“I’ll just point out that new border barrier construction has never been completed without utilizing the waiver — waiver process. That’s why the waiver process was passed into law, and it’s an essential part in the barrier construction process,” said the official.
“Despite that, we complete thorough environmental surveys and make every effort to comply with the intent of the environmental laws to safeguard the border environment.”
Homeland Security Secretary Alejandro Mayorkas pushed back against criticism that the announcement represented either a policy shift or a contradiction for the administration.
“There is no new Administration policy with respect to border walls. From day one, this Administration has made clear that a border wall is not the answer. That remains our position and our position has never wavered. The language in the Federal Register notice is being taken out of context and it does not signify any change in policy whatsoever,” Mayorkas said in a statement published on X, formerly known as Twitter.
But immigration and environmental advocates are livid.
“It’s disheartening to see President Biden stoop to this level, casting aside our nation’s bedrock environmental laws to build ineffective wildlife-killing border walls,” said Laiken Jordahl, Southwest conservation advocate at the Center for Biological Diversity. “Starr County is home to some of the most spectacular and biologically important habitat left in Texas, and now bulldozers are preparing to rip right through it. This is a horrific step backwards for the borderlands.”
The move also fueled criticism and mockery from Republicans and immigration restrictionists who have long denounced Biden’s border policies.
Rep. Ro Khanna blasted the Homeland Security Secretary sayidn, “Mayorkas made a huge blunder by granting waivers for environmental review to fast-track a border wall. It contradicts President Biden’s central promise not to continue the construction of the wall.”
Khanna said he is calling on DHS “to reverse this decision by the end of the week.”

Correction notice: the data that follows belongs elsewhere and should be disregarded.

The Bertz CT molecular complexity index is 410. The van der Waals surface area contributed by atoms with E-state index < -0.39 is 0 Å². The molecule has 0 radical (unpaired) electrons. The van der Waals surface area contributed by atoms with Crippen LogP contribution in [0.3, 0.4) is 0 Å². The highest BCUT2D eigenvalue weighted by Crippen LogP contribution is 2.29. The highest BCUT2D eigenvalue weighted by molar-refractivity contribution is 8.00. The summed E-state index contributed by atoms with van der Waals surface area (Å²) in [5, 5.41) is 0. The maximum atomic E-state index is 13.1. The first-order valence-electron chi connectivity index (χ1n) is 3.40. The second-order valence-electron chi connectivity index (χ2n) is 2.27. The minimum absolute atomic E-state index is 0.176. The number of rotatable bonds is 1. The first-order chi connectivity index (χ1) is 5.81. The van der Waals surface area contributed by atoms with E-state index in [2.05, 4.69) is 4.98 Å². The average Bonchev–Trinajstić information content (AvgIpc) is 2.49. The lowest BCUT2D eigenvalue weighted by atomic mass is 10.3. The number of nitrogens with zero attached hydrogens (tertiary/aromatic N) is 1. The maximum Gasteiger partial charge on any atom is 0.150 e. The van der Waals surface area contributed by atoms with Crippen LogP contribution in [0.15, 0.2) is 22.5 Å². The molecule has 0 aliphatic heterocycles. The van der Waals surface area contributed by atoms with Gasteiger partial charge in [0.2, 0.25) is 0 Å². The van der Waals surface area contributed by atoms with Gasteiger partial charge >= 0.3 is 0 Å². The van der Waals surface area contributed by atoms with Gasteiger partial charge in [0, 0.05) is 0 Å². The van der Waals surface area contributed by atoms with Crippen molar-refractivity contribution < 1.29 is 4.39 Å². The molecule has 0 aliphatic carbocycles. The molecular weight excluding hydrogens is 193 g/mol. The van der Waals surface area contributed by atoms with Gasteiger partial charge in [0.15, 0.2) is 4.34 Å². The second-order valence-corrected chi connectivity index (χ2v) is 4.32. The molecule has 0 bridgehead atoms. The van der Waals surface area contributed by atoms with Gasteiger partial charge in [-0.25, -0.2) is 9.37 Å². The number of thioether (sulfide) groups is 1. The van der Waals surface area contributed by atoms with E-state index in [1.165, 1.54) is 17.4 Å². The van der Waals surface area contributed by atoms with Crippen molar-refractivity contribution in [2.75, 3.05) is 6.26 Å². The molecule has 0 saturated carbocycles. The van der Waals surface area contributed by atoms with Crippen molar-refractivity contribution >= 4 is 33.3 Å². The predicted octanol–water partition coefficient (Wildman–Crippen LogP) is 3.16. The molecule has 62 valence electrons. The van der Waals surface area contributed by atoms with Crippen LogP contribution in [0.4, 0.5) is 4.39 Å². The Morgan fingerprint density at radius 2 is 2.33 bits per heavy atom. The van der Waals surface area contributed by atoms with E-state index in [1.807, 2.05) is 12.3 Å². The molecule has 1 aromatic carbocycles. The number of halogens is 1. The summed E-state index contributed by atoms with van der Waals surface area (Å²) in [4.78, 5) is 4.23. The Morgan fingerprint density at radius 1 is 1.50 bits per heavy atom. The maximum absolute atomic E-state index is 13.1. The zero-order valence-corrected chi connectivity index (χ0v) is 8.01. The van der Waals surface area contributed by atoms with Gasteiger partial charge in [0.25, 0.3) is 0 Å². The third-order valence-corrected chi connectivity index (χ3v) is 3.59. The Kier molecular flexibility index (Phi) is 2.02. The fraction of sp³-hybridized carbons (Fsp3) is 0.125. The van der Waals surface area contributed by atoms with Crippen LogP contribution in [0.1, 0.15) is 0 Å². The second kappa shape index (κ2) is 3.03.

And advocates are frustrated the administration’s project is unlikely to actually upgrade border security.
Mexican President Andres Manuel Lopez Obrador said constructing a new border wall is a “regression” that won’t resolve the immigration problem. During his daily press conference, he criticized “right-wing Republicans” for pressing the immigration and drug trafficking problem for political purposes.
“So, they are acting very irresponsibly, and they are putting very hard pressure on the president, who will always count on our support,” Lopez Obrador said. “But that authorization for the construction of the wall is a setback. Because that doesn’t solve the problem, that doesn’t solve the problem. The causes must be addressed.”
“Anyplace sparsely populated and rural enough to have ocelots is a place where a wall that slows someone down for a couple minutes isn’t going to make much difference,” said Adam Isacson, director of defense oversight at the Washington Office on Latin America.
The chaotic aftermath of the announcement underscores growing political concerns in the administration over immigration and a multitude of forces pulling in different directions.
Many Democrats are wary that perceived contradictions in the administration’s direction and attitudes toward immigrants will rob the party of a strong public platform on the issue.
“We desperately need a positive, aspirational, optimistic narrative around immigration, and Democrats are the ones that should be doing it,” said Kristian Ramos, a Democratic strategist.
“We are the party that is for legal orderly immigration, MAGA Republicans just want to stop everyone from coming in. That’s an important distinction here,” added Ramos.
The abrupt changes are also raising questions about the administration’s internal deliberations.
“The best way I can explain it is that these are internal forces inside the Biden White House that are reacting to [high immigration numbers] and not taking into consideration the ugly, visceral negative reaction that Biden supporters in the Latino community are going to have against this action,” said former Rep. Luis Gutiérrez (D-Ill.), who is leading a push for Biden to take a more aggressive posture in favor of immigration reform.
“It’s not going to be received with applause and happiness. Quite the opposite. There’s going to be a great degree of sadness, and then anger that they took the steps.”